US aviation giant Boeing said it had suspended "major operations" in Moscow and temporarily closed its office in Ukraine's capital Kyiv.

"We are also suspending parts, maintenance and technical support services for Russian airlines," a Boeing spokesperson told the BBC.

Vlad, your economy is tanking and Chinese parts do not fit. What ya gonna do?

Ukrainian Citizens Are Taking It Upon Themselves To Capture Russian Military Vehicles

Russia’s invasion of Ukraine may only be on its sixth day, but it’s already producing a flurry of accounts of Ukrainian soldiers and citizens alike defying the odds and standing up to their would-be occupiers. On the military side, stand-out stories so far have included the heroically futile defense of Snake Island and the mythic fighter ace known as the Ghost of Kyiv. Civilians who have grabbed headlines include Sunflower Woman, Ukrainian Tank Man, and now, a string of anonymous citizens who’ve apparently commandeered abandoned Russian military vehicles. To first get up to date on our most recent past coverage of the fighting so far, click here.

In the last few days, videos of these incidents have contributed to something of a social media phenomenon, one that’s also reflecting some of the surprising setbacks the Russian military is facing in a conflict that many had expected would be extremely one-sided. As it is, the Ukrainian Armed Forces have combined successes on the battlefield with a well-orchestrated public relations campaign that typically sets their ingenuity and heroism against the hapless Russian invaders. Though there are no clear indications one way or the other that any of this has been scripted, there are obvious propaganda and morale-boosting benefits from publicizing this imagery.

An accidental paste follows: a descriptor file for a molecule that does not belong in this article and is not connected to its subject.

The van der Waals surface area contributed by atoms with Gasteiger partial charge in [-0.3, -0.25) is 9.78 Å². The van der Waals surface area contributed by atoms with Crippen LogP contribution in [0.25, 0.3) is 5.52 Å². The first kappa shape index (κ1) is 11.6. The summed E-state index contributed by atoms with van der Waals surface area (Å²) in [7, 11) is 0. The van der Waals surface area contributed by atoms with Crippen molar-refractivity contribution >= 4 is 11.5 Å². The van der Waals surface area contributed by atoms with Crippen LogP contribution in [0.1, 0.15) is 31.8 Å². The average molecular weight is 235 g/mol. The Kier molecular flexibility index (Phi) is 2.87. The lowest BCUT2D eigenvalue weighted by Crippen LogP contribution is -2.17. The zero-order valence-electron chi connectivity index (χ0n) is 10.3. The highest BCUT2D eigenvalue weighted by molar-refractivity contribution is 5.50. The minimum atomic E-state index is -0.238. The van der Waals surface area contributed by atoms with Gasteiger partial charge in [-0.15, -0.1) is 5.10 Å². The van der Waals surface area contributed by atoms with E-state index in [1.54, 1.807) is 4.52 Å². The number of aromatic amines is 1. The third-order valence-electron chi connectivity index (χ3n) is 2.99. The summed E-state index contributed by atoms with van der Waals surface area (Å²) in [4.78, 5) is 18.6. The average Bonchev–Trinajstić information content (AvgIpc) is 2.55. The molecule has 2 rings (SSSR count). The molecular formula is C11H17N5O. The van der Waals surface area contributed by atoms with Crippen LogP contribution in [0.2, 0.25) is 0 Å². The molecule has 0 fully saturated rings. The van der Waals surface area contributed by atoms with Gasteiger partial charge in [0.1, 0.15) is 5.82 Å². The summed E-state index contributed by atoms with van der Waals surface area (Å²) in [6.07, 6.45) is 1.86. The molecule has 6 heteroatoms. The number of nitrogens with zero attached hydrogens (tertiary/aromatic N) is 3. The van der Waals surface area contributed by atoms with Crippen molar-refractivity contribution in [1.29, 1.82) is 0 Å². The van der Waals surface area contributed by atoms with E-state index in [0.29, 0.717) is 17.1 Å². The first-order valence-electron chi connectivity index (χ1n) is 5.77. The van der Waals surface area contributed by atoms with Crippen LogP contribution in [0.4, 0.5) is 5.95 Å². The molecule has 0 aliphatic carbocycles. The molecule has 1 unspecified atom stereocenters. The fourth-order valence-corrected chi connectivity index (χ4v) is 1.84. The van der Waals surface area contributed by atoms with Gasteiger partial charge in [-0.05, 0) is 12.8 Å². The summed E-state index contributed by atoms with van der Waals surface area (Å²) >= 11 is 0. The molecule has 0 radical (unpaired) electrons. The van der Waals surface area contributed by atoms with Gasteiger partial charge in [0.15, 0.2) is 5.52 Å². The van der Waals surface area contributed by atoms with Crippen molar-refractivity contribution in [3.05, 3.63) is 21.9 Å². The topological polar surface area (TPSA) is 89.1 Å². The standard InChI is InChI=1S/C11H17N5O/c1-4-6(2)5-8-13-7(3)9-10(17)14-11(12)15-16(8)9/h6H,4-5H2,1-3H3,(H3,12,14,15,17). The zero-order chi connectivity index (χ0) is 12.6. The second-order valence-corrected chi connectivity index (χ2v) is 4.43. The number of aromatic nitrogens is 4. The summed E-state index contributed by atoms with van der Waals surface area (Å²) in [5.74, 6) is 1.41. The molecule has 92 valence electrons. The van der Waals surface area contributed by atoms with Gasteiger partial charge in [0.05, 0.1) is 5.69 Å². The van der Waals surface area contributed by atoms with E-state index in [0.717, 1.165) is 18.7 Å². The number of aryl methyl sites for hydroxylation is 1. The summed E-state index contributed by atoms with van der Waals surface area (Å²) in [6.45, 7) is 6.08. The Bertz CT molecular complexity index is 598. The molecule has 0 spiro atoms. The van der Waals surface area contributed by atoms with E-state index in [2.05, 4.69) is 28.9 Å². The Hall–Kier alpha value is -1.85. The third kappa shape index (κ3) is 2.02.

I guarantee you, this has got some of the funniest, most inspiring footage yet, including a TikTok video of an influencer showing how to drive a Russian tank she found abandoned.

Russia banned from international ice skating events after Ukraine invasion

Days after Russia's invasion of Ukraine, the International Skating Union (ISU) announced it is barring all Russian ice skaters from participating in international skating competitions.

The ISU said in a statement that no skaters from Russia and Belarus "shall be invited or allowed to participate in International ice skating Competitions including ISU Championships and other ISU Events." Belarus is a close ally of Russia.

"The ISU Council will continue to closely monitor the situation in Ukraine and its impact on the ISU activity and will take additional steps if and when required," the ISU said.

The ISU said it was considering IOC's call to ban Russian and Belarusian athletes from international competitions when making its decision, as well as appeals from ISU members and others. It's another hit to Russian figure skating, less than a month after 15-year-old Kamila Valieva became the subject of a doping scandal in the middle of the Beijing Winter Olympics.

FIFA and UEFA have also banned their soccer teams, and FIVB their volleyball teams. More sports federations are considering bans. Hit 'em where it hurts, right in the prestige
Go to Page: « Prev 1 2 3 4 5 6 7 8 9 10 11 12 13 14 15 16 17 Next »